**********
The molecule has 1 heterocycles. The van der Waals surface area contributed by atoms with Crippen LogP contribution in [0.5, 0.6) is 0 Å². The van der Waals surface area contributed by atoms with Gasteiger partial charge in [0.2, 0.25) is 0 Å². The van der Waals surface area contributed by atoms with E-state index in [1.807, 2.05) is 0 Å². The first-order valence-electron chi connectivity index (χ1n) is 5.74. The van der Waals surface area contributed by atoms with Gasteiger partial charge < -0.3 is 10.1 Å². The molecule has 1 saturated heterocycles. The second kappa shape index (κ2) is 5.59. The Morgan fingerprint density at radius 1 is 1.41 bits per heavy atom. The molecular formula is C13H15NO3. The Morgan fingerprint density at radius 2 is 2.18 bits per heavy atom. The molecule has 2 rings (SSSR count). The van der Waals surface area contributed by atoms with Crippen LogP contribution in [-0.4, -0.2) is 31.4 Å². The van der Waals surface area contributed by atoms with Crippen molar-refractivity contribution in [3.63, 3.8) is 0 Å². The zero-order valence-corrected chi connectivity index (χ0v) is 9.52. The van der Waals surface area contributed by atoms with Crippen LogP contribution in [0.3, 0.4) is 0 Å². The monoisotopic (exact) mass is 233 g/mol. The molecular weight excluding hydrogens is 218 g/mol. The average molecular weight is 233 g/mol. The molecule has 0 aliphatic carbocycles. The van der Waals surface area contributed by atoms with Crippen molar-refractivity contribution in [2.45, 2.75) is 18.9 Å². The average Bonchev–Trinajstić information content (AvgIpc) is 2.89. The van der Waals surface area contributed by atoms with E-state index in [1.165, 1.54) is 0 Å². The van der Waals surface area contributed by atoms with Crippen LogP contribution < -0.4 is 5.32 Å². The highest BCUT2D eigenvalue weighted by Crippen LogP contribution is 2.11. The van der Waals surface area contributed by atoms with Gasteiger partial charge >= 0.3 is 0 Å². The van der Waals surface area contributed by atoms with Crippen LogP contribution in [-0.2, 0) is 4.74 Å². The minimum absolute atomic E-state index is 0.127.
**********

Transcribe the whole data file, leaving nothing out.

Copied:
The molecule has 1 heterocycles. The van der Waals surface area contributed by atoms with Crippen LogP contribution in [0.5, 0.6) is 0 Å². The van der Waals surface area contributed by atoms with Gasteiger partial charge in [0.2, 0.25) is 0 Å². The van der Waals surface area contributed by atoms with E-state index in [1.807, 2.05) is 0 Å². The first-order valence-electron chi connectivity index (χ1n) is 5.74. The van der Waals surface area contributed by atoms with Gasteiger partial charge < -0.3 is 10.1 Å². The molecule has 1 saturated heterocycles. The second kappa shape index (κ2) is 5.59. The Morgan fingerprint density at radius 1 is 1.41 bits per heavy atom. The molecular formula is C13H15NO3. The Morgan fingerprint density at radius 2 is 2.18 bits per heavy atom. The molecule has 2 rings (SSSR count). The van der Waals surface area contributed by atoms with Crippen LogP contribution in [-0.4, -0.2) is 31.4 Å². The van der Waals surface area contributed by atoms with Crippen molar-refractivity contribution in [3.63, 3.8) is 0 Å². The zero-order valence-corrected chi connectivity index (χ0v) is 9.52. The van der Waals surface area contributed by atoms with Crippen LogP contribution in [0.3, 0.4) is 0 Å². The monoisotopic (exact) mass is 233 g/mol. The molecular weight excluding hydrogens is 218 g/mol. The average molecular weight is 233 g/mol. The molecule has 0 aliphatic carbocycles. The van der Waals surface area contributed by atoms with Crippen molar-refractivity contribution in [2.45, 2.75) is 18.9 Å². The average Bonchev–Trinajstić information content (AvgIpc) is 2.89. The van der Waals surface area contributed by atoms with E-state index in [1.165, 1.54) is 0 Å². The van der Waals surface area contributed by atoms with Crippen LogP contribution < -0.4 is 5.32 Å². The highest BCUT2D eigenvalue weighted by Crippen LogP contribution is 2.11. The van der Waals surface area contributed by atoms with Gasteiger partial charge >= 0.3 is 0 Å². The van der Waals surface area contributed by atoms with Crippen LogP contribution in [-0.2, 0) is 4.74 Å². The minimum absolute atomic E-state index is 0.127.